At the center of a wind tunnel, we find ourselves stuck between perspectives. Is the world moving at a million miles around us, or are we the ones who are flying? This week, join hands with Hairy Painter and Ivy Meadows as they plunge into the unknown, fortified by Prince Rama of Ayodhya‘s ancient primordial howls, growling synthesizer moans and consciousness-melting pulsations, which swirl like electrified streams of sonic debris in the positively charged atmosphere… “Give yourself. Lose yourself.

DOWNLOAD: Arthur Radio Transmission #23 w/ Prince Rama of Ayodhya 6-27-2010

playlistum lyeth beneathio…

[HAIRY PAINTER + IVY MEADOWS DJ SET]
keiji haino – look, darkness and light both begin to copy
clara rockmore – the swan
conrad schnitzler – electric garden
s.d. batish – raga tilang alaap
far east family band – live in l.a. 1978
seltaeb – nug mraw a si ssenippah
alejandro jodorowsky – tarot will teach you/burn your money
arthur russell – the name of the next song
robert johnson (on speed? <—–http://en.wikipedia.org/wiki/Robert_Johnson_musician Playback_issues_in_extant_recordings) – – hold my body down
rusty santos – feel radio signals (botanical mix)
pocahaunted – time fist
julian lynch – topi garden 2
mawan te dhiyan – surinder kaur & parkash kaur
sun ra – celestial road
albert ayler – the wizard
sonny sharock – black woman
nagane aki – the wind that flows through the trees
paul metzger – the uses of infinity (side a)

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79-minute GRATEFUL DEAD MIX Volume 2 by Greg Davis

gratefuldeadmix2

Grateful Dead Mix – Volume 2
by Greg Davis
(April / May 2010 – Burlington VT)

Stream: [audio:http://www.arthurmag.com/magpie/wp-content/uploads/2010/05/01-Grateful-Dead-Mix-Volume-2.mp3%5D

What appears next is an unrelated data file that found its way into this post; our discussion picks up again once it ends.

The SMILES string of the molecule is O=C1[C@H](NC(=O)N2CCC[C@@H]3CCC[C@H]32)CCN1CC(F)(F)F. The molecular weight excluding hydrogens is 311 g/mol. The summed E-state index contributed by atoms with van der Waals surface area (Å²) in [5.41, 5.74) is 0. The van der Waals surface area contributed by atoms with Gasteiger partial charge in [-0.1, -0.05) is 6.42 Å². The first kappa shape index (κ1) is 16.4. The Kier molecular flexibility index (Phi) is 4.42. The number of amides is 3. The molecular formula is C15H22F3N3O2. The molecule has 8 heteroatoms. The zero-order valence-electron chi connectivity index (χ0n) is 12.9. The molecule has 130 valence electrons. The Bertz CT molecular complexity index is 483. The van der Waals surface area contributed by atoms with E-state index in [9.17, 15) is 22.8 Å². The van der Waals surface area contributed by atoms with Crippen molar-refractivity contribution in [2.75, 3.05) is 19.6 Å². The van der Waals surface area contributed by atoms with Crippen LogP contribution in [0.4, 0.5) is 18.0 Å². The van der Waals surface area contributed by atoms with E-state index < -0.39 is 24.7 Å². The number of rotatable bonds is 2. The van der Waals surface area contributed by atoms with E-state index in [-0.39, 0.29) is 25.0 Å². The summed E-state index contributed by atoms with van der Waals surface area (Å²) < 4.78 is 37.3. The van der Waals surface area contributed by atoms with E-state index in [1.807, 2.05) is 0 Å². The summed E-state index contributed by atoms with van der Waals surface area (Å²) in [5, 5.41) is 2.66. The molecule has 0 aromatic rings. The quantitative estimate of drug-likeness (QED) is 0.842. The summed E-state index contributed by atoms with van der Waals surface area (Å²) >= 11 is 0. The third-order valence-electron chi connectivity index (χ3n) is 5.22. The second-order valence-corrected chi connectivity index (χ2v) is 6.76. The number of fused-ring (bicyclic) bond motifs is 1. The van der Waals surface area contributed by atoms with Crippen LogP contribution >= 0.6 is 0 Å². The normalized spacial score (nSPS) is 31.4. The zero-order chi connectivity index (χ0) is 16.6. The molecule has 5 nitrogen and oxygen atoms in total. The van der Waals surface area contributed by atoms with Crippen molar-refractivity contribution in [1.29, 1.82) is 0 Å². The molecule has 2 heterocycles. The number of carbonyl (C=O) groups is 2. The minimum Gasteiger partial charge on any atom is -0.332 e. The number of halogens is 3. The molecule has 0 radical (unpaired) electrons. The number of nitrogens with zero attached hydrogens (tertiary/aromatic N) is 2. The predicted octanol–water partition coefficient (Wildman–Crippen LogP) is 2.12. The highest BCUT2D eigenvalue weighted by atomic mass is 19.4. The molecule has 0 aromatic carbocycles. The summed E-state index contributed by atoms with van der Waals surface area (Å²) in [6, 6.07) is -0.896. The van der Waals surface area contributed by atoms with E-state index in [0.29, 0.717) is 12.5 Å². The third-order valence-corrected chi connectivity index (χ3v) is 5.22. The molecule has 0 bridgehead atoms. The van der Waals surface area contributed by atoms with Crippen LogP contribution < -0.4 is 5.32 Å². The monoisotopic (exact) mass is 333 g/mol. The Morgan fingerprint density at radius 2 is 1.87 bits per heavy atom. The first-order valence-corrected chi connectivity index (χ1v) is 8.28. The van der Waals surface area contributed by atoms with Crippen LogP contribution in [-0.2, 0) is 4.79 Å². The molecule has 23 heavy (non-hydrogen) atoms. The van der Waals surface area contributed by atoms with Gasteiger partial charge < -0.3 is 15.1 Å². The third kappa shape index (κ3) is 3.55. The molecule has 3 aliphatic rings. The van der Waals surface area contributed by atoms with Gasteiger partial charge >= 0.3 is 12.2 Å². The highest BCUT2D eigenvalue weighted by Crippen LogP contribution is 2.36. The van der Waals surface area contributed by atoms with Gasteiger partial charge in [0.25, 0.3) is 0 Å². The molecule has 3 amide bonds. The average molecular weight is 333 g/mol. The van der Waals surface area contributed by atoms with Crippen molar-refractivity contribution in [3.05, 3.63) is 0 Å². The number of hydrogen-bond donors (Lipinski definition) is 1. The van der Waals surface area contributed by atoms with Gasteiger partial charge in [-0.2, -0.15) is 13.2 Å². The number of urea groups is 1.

Download: Grateful Dead Mix Volume 2 (mp3, 146mb)

track listing:
Yamantaka (from Mickey Hart, Henry Wolff & Nancy Hennings Yamantaka) + Bill Graham Presents… (from The Bugs – unreleased radio play 1982)

Ollin Arageed (from Rocking the Cradle – live at the Pyramids Cairo Egypt 09/16/78)

Stage Banter / Technical Difficulties (live at Woodstock Festival Bethel NY 08/16/69) + Seastones (from Seastones Sessions 11/28/73)

Fire On The Mountain (live at the Pauley Pavilion UCLA Los Angeles CA 12/30/78)

Bugs On Broadway (from The Bugs – unreleased radio play 1982) + Magnesium Night Light (from Infrared Roses)

Casey Jones (from Workingman’s Dead Sessions)

Franklin’s Tower (from Blues for Allah)

…Quick, the Baby Is Crying… (from Home Recordings Summer 1969)
The Barbed Wire Whipping Party (from Aoxomoxa Outtakes)

Seastones (from Seastones Sessions 11/28/73) + Magnificent Sevens (from Diga Rhythm Band) + Music To Be Born By (from Mickey Hart Music To Be Born By)

Stella Blue (from Steal Your Face – live at The Winterland San Francisco CA 10/20/74)

Eyes Of The World (from Wake Of The Flood)

Crowd Sculpture (from Infrared Roses) + The Bells The Bells (from The Bugs – unreleased radio play 1982)

Ollin Arageed (live at Uptown Theatre Chicago IL 11/18/78)

China Doll (from From The Mars Hotel)

Drone Collage includes The Revolving Mask of Yamantaka + Yamantaka + Solar Winds (from Mickey Hart, Henry Wolff & Nancy Hennings Yamantaka) + Love Scene Improvisations (Take 4) (from Zabriskie Point Soundtrack outtakes by Jerry Garcia)

Touch of Grey (from In The Dark)

So it Came To Pass (from The Bugs – unreleased radio play 1982) + Seastones (from Seastones Sessions 11/28/73)

Dark Star (studio version from What A Long Strange Trip It’s Been)